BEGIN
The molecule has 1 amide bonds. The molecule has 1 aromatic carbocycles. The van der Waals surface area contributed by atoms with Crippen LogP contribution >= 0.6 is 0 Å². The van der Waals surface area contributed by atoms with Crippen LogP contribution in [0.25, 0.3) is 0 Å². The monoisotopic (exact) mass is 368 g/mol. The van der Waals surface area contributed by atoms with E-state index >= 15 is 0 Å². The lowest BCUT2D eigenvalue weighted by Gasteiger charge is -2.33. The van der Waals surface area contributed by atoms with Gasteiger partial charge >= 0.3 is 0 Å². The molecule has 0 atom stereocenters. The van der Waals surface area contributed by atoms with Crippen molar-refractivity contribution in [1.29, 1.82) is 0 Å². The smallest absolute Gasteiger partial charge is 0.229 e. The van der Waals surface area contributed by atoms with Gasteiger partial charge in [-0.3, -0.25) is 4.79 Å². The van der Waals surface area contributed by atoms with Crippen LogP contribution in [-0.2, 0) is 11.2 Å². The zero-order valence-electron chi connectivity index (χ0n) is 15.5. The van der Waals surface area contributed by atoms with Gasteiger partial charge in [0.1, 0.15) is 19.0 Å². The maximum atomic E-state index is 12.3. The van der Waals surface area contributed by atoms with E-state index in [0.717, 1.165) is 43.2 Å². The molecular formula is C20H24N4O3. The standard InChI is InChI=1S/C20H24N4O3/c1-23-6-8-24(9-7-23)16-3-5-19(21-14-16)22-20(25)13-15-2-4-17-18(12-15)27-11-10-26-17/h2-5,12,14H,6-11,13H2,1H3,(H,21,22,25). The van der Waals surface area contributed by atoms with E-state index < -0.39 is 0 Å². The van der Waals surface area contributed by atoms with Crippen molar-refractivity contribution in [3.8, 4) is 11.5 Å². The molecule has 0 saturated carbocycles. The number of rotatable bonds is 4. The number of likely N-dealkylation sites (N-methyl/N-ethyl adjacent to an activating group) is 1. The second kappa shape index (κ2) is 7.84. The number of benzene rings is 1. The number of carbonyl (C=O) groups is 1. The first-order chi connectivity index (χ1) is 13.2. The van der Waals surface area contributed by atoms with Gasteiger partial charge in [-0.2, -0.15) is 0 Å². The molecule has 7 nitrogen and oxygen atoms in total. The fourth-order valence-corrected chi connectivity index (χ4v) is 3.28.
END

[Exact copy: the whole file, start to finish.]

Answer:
The molecule has 1 amide bonds. The molecule has 1 aromatic carbocycles. The van der Waals surface area contributed by atoms with Crippen LogP contribution >= 0.6 is 0 Å². The van der Waals surface area contributed by atoms with Crippen LogP contribution in [0.25, 0.3) is 0 Å². The monoisotopic (exact) mass is 368 g/mol. The van der Waals surface area contributed by atoms with E-state index >= 15 is 0 Å². The lowest BCUT2D eigenvalue weighted by Gasteiger charge is -2.33. The van der Waals surface area contributed by atoms with Gasteiger partial charge >= 0.3 is 0 Å². The molecule has 0 atom stereocenters. The van der Waals surface area contributed by atoms with Crippen molar-refractivity contribution in [1.29, 1.82) is 0 Å². The smallest absolute Gasteiger partial charge is 0.229 e. The van der Waals surface area contributed by atoms with Gasteiger partial charge in [-0.3, -0.25) is 4.79 Å². The van der Waals surface area contributed by atoms with Crippen LogP contribution in [-0.2, 0) is 11.2 Å². The zero-order valence-electron chi connectivity index (χ0n) is 15.5. The van der Waals surface area contributed by atoms with Gasteiger partial charge in [0.1, 0.15) is 19.0 Å². The maximum atomic E-state index is 12.3. The van der Waals surface area contributed by atoms with E-state index in [0.717, 1.165) is 43.2 Å². The molecular formula is C20H24N4O3. The standard InChI is InChI=1S/C20H24N4O3/c1-23-6-8-24(9-7-23)16-3-5-19(21-14-16)22-20(25)13-15-2-4-17-18(12-15)27-11-10-26-17/h2-5,12,14H,6-11,13H2,1H3,(H,21,22,25). The van der Waals surface area contributed by atoms with E-state index < -0.39 is 0 Å². The van der Waals surface area contributed by atoms with Crippen molar-refractivity contribution in [3.8, 4) is 11.5 Å². The molecule has 0 saturated carbocycles. The number of rotatable bonds is 4. The number of likely N-dealkylation sites (N-methyl/N-ethyl adjacent to an activating group) is 1. The second kappa shape index (κ2) is 7.84. The number of benzene rings is 1. The number of carbonyl (C=O) groups is 1. The first-order chi connectivity index (χ1) is 13.2. The van der Waals surface area contributed by atoms with Gasteiger partial charge in [-0.2, -0.15) is 0 Å². The molecule has 7 nitrogen and oxygen atoms in total. The fourth-order valence-corrected chi connectivity index (χ4v) is 3.28.